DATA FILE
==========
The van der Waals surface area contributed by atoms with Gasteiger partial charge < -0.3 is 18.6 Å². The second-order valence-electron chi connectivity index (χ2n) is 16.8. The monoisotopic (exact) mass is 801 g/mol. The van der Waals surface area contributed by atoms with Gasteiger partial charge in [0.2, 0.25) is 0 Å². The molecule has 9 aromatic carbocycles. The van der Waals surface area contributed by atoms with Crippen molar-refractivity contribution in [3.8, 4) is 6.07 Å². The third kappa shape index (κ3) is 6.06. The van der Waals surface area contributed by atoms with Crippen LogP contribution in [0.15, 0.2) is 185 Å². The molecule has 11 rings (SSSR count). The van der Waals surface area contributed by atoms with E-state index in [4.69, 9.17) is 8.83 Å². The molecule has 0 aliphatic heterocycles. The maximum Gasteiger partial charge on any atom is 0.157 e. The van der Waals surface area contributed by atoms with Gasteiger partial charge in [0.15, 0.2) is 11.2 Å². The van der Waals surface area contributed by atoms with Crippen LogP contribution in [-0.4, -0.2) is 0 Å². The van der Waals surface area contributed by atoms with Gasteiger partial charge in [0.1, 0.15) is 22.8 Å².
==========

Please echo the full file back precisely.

The van der Waals surface area contributed by atoms with Gasteiger partial charge < -0.3 is 18.6 Å². The second-order valence-electron chi connectivity index (χ2n) is 16.8. The monoisotopic (exact) mass is 801 g/mol. The van der Waals surface area contributed by atoms with Gasteiger partial charge in [0.2, 0.25) is 0 Å². The molecule has 9 aromatic carbocycles. The van der Waals surface area contributed by atoms with Crippen molar-refractivity contribution in [3.8, 4) is 6.07 Å². The third kappa shape index (κ3) is 6.06. The van der Waals surface area contributed by atoms with Crippen LogP contribution in [0.15, 0.2) is 185 Å². The molecule has 11 rings (SSSR count). The van der Waals surface area contributed by atoms with E-state index in [4.69, 9.17) is 8.83 Å². The molecule has 0 aliphatic heterocycles. The maximum Gasteiger partial charge on any atom is 0.157 e. The van der Waals surface area contributed by atoms with Gasteiger partial charge in [0.15, 0.2) is 11.2 Å². The van der Waals surface area contributed by atoms with Crippen LogP contribution in [-0.4, -0.2) is 0 Å². The van der Waals surface area contributed by atoms with Gasteiger partial charge in [0.1, 0.15) is 22.8 Å².